Monday, January 6, 2020

I've been convinced.

I've been convinced, partly by argument and partly by recent experience, that the best way to make a D&D setting human-centric is to use only race-as-class for non-human PCs, assuming they should happen to be allowed in the first place.

It's oft-quoted from an old The Dragon article that Gygax put Vancian magic in D&D to prevent it from becoming a "weird wizard show," to give fighting men their proper chance to shine. I'm now more certain than ever that the strict limitations on demi-humans in the LBBs (the tight class restrictions and the extremely low level limits) were in fact a good idea and quite necessary to prevent the game from becoming an "eerie elf show."

It was also an abject failure of an effort, since, by the time AD&D 2nd edition came along, the elf's highest level limit had jumped from 8th to 15th level in the mage class, level limits were typically ignored by most groups anyhow, and by the 2010s the hobby itself was snidely being called "playing elfgames" on the internet.

And certainly, in the campaign I've just begun, the fact that only two players out of six even considered playing humans (despite all the restrictions I heaped on demi-human characters) is more than disappointing. It's enough to make me regret allowing demi-human PCs at all.

So color me convinced. In the revised iteration of Engines & Empires, not only will demi-human characters be optional and tucked away in the referee chapter, they'll only appear as race-classes. No separate race-and-class option at all. And this got me to thinking, why did I even include it in the first place? After all, back in the original E&E Campaign Compendium, the little digest-sized paperback, I used race-as-class straight out of BECMI.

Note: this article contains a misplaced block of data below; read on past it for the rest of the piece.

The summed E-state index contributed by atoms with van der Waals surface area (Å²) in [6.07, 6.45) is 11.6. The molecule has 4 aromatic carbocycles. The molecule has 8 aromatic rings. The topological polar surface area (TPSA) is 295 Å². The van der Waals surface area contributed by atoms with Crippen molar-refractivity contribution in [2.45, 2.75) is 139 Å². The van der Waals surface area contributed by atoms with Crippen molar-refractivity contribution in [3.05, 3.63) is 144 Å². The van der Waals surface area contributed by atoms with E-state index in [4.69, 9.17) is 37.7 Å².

And then I remembered, oh, yeah, I changed it for the E&E Core Rules because of the Gaia setting. It seemed to make more sense for Gaia to have race-and-class, because of the modern/steampunk milieu and the fact that non-human races in that setting are thriving rather than waning—that it's a world where demi-humans are in fact more prevalent than humans.

And that winds up making it not a very game-able setting when you get right down to it. So I'm starting to realize that I'm going to have to re-think the Gaia setting too, before I revise and republish that one. In the meanwhile, a better flagship setting might be in order, like the Älyewinn setting I described on this blog long ago, which is in fact the source of demi-humans as I now run them (with its hobbity dwarfs and dwarfy goblins and orcky ogres and kenderiffic elves).

So my game publishing agenda just got one book thicker:

1. Engines & Empires Core Rules, revised.
2. Shining Armour, the spiritual successor to Retro Phaze.
3. Shade Isle, a mega-dungeon (that will need some serious revision itself as I transcribe my notes and maps). I want to get this done before I delve into settings.
4. Finally, the Älyewinn and Gaia setting books, each of which I think I'll also pair with a dungeon to keep them relevant. Gaia as a setting is going to get a major overhaul, too, to make it more human-centric and playable.

So there's my agenda. No idea how many years it'll take to work through this, but at least I can foresee finishing E&E's revision this year. I do promise to get to work on Shining Armour after that, because I've found that I miss having a tactical skirmish game in my life.


  1. Looking forward to all of these. I'm especially interested in Shining Armour and Shade Isle.

  2. Shining Armour... I see what you did there.
    I really need to go back and replay those games one of these summers.